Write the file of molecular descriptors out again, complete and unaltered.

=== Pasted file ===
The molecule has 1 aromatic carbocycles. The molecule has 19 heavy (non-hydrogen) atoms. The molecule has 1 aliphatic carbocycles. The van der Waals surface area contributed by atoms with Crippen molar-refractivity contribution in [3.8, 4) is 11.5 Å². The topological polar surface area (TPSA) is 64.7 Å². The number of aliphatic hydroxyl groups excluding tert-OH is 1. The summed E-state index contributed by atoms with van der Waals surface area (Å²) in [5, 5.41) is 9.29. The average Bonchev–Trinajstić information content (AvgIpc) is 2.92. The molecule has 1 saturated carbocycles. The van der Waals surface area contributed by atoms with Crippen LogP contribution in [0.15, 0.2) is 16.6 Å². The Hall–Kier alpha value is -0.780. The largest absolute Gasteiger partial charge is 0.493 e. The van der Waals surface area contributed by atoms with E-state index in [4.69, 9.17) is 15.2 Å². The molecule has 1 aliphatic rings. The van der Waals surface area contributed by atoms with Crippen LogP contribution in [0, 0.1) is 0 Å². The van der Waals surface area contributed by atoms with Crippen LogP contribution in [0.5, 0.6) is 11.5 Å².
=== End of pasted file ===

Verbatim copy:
The molecule has 1 aromatic carbocycles. The molecule has 19 heavy (non-hydrogen) atoms. The molecule has 1 aliphatic carbocycles. The van der Waals surface area contributed by atoms with Crippen molar-refractivity contribution in [3.8, 4) is 11.5 Å². The topological polar surface area (TPSA) is 64.7 Å². The number of aliphatic hydroxyl groups excluding tert-OH is 1. The summed E-state index contributed by atoms with van der Waals surface area (Å²) in [5, 5.41) is 9.29. The average Bonchev–Trinajstić information content (AvgIpc) is 2.92. The molecule has 1 saturated carbocycles. The van der Waals surface area contributed by atoms with Crippen LogP contribution in [0.15, 0.2) is 16.6 Å². The Hall–Kier alpha value is -0.780. The largest absolute Gasteiger partial charge is 0.493 e. The van der Waals surface area contributed by atoms with E-state index in [4.69, 9.17) is 15.2 Å². The molecule has 1 aliphatic rings. The van der Waals surface area contributed by atoms with Crippen LogP contribution in [0, 0.1) is 0 Å². The van der Waals surface area contributed by atoms with Crippen LogP contribution in [0.5, 0.6) is 11.5 Å².